One of the iconic images of France is of a man or a boy on a bicycle wearing a beret, carrying a baguette and cycling down a scenic road lined with plane trees. We still have bicycles, baguettes and a few berets but sadly, a disease called canker stain is killing off many of our iconic plane trees.
Now the disease has come to our town near Aix-en-Provence, Le Tholonet, as it spreads from Italy throughout southern France and into Spain. I attended an informational meeting for citizens about the problem last week. Workmen are already taking down the 16 affected trees on one of the town’s main roads. Thankfully, the disease has not spread to the scenic road (photo above) leading up to our local chateau.
I often wonder what our high taxes pay for in France. Well, I learned that an impressive environmental and agricultural protection service is certainly one thing.
Plane tree canker stain is a downright difficult problem. Understanding requires a little history. The British imported the original trees into France in the 17th century. All of the plane trees are thus descendents of the British hybrid of American and Greek specimens. So ALL of the trees are susceptible to the canker disease, which is believed to have arrived in Marseille from the United States during World War II.
The canker becomes visible as a violet stain on the bark and branches begin to die. The difficulty arises from the way the disease travels via the root sytems to trees nearby. Spores can also be spread via dirt, dead branches, leaves and the equipment used to uproot the sick trees. In addition, the spores remain active for 10 years and in damp soil conditions, possibly even longer. So in the case of our town, even though only six trees have canker damage, 16 trees must be removed at a cost of 25,000 euros. All of the equipment and the workmen’s clothing must also be disinfected and the wood and branches must be burned at a special toxic waste site.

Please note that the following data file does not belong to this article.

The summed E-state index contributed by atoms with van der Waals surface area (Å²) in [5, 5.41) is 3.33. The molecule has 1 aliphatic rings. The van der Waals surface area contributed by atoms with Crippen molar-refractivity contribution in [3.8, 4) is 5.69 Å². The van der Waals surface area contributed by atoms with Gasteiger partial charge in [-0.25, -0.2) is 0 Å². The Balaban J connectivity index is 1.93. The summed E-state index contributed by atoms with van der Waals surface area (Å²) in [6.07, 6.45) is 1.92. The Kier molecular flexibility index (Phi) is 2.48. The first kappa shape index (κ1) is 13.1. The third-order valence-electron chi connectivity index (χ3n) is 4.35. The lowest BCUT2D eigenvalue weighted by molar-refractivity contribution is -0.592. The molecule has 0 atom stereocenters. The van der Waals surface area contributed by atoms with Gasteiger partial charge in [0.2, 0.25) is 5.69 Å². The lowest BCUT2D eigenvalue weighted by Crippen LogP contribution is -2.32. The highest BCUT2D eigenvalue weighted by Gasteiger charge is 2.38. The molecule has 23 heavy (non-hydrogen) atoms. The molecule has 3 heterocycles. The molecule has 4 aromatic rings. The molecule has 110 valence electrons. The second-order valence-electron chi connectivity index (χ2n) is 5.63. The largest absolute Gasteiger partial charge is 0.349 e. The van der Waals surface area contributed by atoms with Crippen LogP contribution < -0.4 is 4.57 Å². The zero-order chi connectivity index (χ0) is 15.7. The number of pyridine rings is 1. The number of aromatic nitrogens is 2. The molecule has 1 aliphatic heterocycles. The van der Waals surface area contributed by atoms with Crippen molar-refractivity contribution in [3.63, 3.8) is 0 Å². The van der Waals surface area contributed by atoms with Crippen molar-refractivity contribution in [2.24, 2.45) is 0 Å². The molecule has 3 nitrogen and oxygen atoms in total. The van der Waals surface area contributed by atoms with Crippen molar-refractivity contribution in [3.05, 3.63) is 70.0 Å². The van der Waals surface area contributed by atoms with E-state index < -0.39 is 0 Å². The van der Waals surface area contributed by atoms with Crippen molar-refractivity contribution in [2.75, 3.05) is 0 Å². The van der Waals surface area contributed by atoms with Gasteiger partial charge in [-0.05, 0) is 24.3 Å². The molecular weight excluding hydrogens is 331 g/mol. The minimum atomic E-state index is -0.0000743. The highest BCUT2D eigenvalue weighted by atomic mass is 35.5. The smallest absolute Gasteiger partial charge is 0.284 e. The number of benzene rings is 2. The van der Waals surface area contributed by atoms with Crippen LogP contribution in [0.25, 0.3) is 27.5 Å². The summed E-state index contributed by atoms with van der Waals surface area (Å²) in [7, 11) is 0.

To eradicate all the infected root systems requires clearing a 35-meter diameter circle around each bad tree. Since the trees are planted more closely together than that, many healty trees must go too. Water easily transports the spores so the plane trees lining France’s canals are seriously threatened. In south western France most of the plane trees lining the famous Canal du Midi are already gone. The diseases is also spreading in Greece, Italy, Switzerland, Armenia and Iran. I do not know the situation in the United States, but as I never saw any plane trees there I fear they may already be gone along with elm trees.
The agricultural/environmental experts who spoke at the town meeting I attended explained that French scientists have already created a new plane tree hybrid that is naturally resistant to the canker. However, the new trees can only be planted in virgin territory as some that were used to replace diseased trees have caught the illness. Tests are being conducted to see if that was due to a particularly humid and difficult site or not. In the meantime, the scientists are working to create more resistant plane trees but nothing is nearly ready to go. So in our town the plane trees will be replaced with linden trees.
Among the many questions from the small audience at the meeting was ,”What about trees on private property?” The answer is that homeowners are responsible for removing their diseased trees. But if they do it poorly with uncertified garden services who fail to disinfect equipment or properly dispose of the sick trees, private removals can spread infection. In cases where trees on private property threaten to fall on roads or sidewalks, the government can step in. However, the procedures for doing so are long and complicated. The experts said they have been going through the process for over a year to try to get one homeowner in the region to remove sick trees. Eventually they expect they will have to go in with police to do so over the owner’s objections.